Examined patients (20-66 yrs old) with a history of recurrent affective disorder on a variety of smooth-pursuit and saccadic eye-tracking tasks and on psychomotor analogs of these tasks. The 25 unipolar and 24 bipolar Ss were compared to 24 schizophrenics; all Ss were in remission. Results indicate that the performance of the 2 affective-disorder groups was not significantly different from that of the controls on any of these tasks. Smooth-pursuit tracking error was greater for Ss receiving Li and for those with a higher frequency of prior episodes of the disorder. When the pursuit eye movements of these Ss were compared to those of the schizophrenics, the latter produced more tracking error than both affective-disorder groups but significantly so only with respect to unipolar Ss. Although findings are consistent with the interpretation that tracking dysfunction is not a trait characteristic of affective disorders, further investigations contrasting remitted patients with bipolar and schizophrenic disorders are needed to determine the specificity of deviant tracking to schizophrenia. (38 ref) (PsycINFO Database Record (c) 2006 APA, all rights reserved).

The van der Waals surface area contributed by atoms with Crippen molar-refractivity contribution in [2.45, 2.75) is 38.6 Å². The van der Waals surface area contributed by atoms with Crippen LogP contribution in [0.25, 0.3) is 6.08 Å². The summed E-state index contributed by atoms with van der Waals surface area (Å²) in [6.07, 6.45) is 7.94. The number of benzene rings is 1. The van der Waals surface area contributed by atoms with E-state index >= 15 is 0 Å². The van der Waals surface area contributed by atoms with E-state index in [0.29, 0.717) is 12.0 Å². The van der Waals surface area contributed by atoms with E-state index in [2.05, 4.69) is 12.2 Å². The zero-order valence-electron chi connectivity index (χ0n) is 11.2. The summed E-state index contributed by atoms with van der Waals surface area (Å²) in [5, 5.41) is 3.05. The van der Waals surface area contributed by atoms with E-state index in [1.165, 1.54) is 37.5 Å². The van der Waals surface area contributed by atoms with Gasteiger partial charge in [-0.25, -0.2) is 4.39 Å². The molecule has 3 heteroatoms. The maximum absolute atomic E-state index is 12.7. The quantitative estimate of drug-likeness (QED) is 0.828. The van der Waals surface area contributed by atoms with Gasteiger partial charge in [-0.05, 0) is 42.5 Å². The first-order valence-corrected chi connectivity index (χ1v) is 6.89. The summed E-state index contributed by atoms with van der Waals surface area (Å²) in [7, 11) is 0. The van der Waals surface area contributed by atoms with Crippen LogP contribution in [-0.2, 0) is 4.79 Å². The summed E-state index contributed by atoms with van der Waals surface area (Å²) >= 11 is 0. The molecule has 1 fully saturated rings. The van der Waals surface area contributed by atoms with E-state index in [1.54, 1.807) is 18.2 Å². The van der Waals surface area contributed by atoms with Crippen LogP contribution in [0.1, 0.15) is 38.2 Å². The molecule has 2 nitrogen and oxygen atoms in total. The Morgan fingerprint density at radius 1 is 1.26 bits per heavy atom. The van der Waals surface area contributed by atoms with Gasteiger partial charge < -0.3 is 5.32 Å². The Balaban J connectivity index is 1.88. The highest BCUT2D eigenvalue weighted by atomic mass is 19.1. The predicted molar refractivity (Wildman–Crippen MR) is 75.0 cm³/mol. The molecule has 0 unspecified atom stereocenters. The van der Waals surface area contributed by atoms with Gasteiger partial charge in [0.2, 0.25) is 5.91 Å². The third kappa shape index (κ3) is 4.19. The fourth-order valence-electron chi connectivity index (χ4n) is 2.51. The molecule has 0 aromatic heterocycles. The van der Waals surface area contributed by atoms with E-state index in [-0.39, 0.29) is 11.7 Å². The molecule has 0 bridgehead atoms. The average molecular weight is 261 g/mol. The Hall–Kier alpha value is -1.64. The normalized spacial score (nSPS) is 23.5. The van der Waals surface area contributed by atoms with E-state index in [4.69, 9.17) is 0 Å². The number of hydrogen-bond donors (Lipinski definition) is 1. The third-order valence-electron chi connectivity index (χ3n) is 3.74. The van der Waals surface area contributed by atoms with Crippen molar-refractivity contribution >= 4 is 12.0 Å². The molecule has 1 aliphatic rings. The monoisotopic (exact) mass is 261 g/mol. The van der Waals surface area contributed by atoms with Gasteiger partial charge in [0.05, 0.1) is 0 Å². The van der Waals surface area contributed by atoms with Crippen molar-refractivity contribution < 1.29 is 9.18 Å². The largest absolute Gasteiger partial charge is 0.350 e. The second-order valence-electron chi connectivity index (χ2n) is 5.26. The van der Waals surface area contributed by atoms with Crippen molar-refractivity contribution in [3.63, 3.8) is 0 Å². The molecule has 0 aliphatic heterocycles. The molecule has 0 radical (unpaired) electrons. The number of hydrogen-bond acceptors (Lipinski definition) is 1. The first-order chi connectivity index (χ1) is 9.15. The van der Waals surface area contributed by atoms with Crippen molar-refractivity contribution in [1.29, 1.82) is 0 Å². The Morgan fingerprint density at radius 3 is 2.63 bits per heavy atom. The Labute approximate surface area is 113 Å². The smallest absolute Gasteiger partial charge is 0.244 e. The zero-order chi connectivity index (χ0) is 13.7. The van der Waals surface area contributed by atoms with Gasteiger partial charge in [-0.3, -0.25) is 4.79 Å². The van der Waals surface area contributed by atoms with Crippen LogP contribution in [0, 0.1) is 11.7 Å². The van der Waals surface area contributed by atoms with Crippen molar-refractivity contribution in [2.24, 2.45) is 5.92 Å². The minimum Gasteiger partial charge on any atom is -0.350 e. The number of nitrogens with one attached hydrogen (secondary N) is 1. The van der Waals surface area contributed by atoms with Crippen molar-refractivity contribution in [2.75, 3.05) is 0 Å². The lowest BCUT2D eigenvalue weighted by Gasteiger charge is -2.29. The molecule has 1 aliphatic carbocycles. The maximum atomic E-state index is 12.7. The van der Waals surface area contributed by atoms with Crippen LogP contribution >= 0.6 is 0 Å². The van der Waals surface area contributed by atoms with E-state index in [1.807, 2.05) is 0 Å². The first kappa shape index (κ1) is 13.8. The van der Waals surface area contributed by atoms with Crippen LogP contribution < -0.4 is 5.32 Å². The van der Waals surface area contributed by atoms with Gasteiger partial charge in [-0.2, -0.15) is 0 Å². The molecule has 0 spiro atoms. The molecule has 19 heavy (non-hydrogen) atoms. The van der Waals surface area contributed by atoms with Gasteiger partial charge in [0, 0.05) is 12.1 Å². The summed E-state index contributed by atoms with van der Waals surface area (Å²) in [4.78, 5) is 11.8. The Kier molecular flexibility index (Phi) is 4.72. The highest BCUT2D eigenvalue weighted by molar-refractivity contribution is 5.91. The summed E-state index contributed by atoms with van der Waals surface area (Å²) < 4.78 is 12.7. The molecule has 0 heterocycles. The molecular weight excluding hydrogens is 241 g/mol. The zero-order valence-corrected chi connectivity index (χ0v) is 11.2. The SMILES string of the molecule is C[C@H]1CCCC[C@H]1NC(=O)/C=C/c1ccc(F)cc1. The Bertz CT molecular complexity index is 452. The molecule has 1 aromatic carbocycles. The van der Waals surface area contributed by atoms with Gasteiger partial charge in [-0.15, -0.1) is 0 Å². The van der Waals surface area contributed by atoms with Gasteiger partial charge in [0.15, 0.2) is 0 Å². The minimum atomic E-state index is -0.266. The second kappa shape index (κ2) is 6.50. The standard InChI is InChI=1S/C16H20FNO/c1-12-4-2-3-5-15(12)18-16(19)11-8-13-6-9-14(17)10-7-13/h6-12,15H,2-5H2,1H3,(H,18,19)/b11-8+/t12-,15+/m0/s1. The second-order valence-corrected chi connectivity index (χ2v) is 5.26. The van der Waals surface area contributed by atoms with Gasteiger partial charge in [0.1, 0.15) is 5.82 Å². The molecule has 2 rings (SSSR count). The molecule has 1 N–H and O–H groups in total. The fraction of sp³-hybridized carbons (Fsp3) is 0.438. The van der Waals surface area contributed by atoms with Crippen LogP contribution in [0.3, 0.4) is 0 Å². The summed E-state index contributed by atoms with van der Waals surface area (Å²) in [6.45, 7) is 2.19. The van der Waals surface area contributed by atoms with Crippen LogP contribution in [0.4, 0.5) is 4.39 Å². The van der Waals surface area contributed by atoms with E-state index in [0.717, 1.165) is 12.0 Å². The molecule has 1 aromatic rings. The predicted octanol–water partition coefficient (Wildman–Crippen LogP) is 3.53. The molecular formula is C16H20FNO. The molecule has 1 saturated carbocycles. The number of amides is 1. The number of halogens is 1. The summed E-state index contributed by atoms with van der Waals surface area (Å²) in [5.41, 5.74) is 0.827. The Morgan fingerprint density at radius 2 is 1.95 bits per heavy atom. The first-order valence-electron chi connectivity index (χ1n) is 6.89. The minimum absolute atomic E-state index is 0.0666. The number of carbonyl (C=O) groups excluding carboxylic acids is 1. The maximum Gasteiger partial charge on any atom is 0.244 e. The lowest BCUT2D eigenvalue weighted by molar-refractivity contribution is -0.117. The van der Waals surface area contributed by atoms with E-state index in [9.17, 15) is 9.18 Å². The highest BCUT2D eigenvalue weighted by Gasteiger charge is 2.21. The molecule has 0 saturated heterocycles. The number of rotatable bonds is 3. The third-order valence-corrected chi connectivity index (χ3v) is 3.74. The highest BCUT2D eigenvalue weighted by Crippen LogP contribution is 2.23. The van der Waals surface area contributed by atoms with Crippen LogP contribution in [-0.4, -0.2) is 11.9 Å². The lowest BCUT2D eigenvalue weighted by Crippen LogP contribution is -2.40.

|Original language||English (US)|
|Number of pages||10|
|Journal||Journal of abnormal psychology|
|State||Published - Feb 1982|
- smooth-pursuit & saccadic eye-tracking eye movements, 20-66 yr old patients with affective disorders & schizophrenia in remission